I assure you that I know the diff between an alternator and a charger - even if they perform the same function. An alternator is designed to maintain a battery @ 100% SOC while a charger can charge a flat battery. That is why charging a flat battery is not recommended hy driving a vehicle. You could burn the stator coils and/or the regulator/rectifier.

The reason I pointed you to the Deltran site is for additional information on charging.

The 'fixed voltage' you refer to is what I call the 'float voltage' which is different from the peak voltage that's at around 14.4-15VDC depending on the alternator and regulator/rectifier in question.

Ok, let's start off with a bit of a background - though I am a computer/software engineering professional, shortly after graduation in the late '80s my love for cars and bikes led me to work in a garage as a technician ('mechanic' in those days).....for free. You see, I not only tuned single and multi cylinder carburetted 2/4 stroke car and bike engines, with my background in electronics also repaired the electricals (an 'Electrician' as referred in garages ) among other things.

I am still a keen DIYer.

That's true both cannot be right. Therefore Sutripta, here's another site that you may find interesting. www.batteryfaq.org by Bill Darden. This is one of the best sites you can get for knowledge on batteries. Please read the section on "HOW DO I CHARGE (OR EQUALIZE) MY BATTERY?" Very specifically look at 9.3.1 and the graph entitle vehicle charging voltage. You will note how alt voltages vary according to termperature as well. High end European cars use temp compensated charging. The point I am trying to make here is that alternator voltages are never fixed and vary according to the state of charge and temperature, where temp compensation is a part of the charging circuit.

Also look at section 5 - HOW DO I KNOW IF MY VEHICLE'S CHARGING SYSTEM IS OK OR LARGE ENOUGH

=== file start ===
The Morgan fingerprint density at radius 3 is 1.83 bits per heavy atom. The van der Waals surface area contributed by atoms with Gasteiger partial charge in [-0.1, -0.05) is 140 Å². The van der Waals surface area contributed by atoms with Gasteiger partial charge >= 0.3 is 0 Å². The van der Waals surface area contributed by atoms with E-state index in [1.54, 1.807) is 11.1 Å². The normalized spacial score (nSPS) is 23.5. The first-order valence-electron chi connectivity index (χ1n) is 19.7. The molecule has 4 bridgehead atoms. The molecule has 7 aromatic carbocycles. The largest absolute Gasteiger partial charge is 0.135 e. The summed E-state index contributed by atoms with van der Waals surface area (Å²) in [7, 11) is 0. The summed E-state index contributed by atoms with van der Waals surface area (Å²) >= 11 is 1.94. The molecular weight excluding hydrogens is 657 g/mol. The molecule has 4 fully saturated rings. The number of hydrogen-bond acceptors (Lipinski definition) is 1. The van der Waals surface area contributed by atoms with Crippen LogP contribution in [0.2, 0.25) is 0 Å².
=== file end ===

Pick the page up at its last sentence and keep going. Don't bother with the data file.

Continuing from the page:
Want even more reading? Here's www.batteryuniversity.com and CAR BATTERIES ARE NOT 12 VOLTS

Here's a small experiment that you can try with your own car(s). The battery is assumed to be in good condition and fully charged.

a) Switch on the headlamps and lights for about 10-15 minutes to remove the surface charge from the battery and reduce the SOC

b) Connect a good DVM like a Fluke meter, preferably one with Min/Max/Avg hold readings, to the the +ve and -ve terminals

c) Start the car and hold the revs at 2000-2200 RPM

d) Please note the readings on the DVM. It will rise to 14.4v (+/- a few 100 mV) and then gradually drop and settle anywhere between 12.8-13.8V as the battery picks up charge. Use the Min/Max/Avg reading function of the DVM to ascertain voltages.

Quote:
Originally Posted by Sutripta View Post
The charging regimes used by a battery minder, (or for that matter the exact AVR setpoint value) are not really relevant to present discussion.
Can't agree with this statement. I find they are relevant. If you are proposing another theory about battery charging please elaborate

Last edited by R2D2 : 25th June 2012 at 10:10.
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Old 25th June 2012, 21:06   #37
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Default Re: Battery/Alternator /Voltage regulator problem?

^^^
That is an impressive list of URLs!
(Incidentally I have followed Buchmann's thoughts on the web ever since I saw his equipment detecting, accurately, SoL for mobile phone batteries.)

Once again the question is not one of what is ideal for a battery, but of what happens in a simple alternator / battery system (as in the Baleno).

Nowadays you are getting ECU controlled AVRs, but the older simpler ones are not that. Those are set to one fixed voltage. When the alternator is charging but not current limited, it is the AVR which controls the terminal voltage, not the battery. So though it would (greatly) extend battery life if the float voltage were brought down once equalising charge was over, and corrected for temperature, in a simple setup (ie alternator with a simple AVR), it is not.

In one of the graphs referred by you, the float voltage is depressed after equalising charge is over. It is a desirable feature of the charger, not a Pb-acid battery characteristic (unlike say NiCds under constant current charge). And being relatively simple to implement, was done for donkey's years in three stage bench chargers.
In the other table (source from Bosch) it shows desirable terminal voltage with temperature. Which has to be maintained by the external circuit.

My observation over the years has been that in a simple system, the float voltage remains constant.
And this is consistent with what (little) I know of the technical side of things.

Since we can't meet and conduct a joint experiment (or can we?), maybe you can educate us on the technical side as to why the terminal voltage will (not should) drop in a simple system.
Always willing to learn.

Regards
Sutripta
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Old 26th June 2012, 10:46   #38
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Default Re: Battery/Alternator /Voltage regulator problem?

^^^^^^

Sutripta,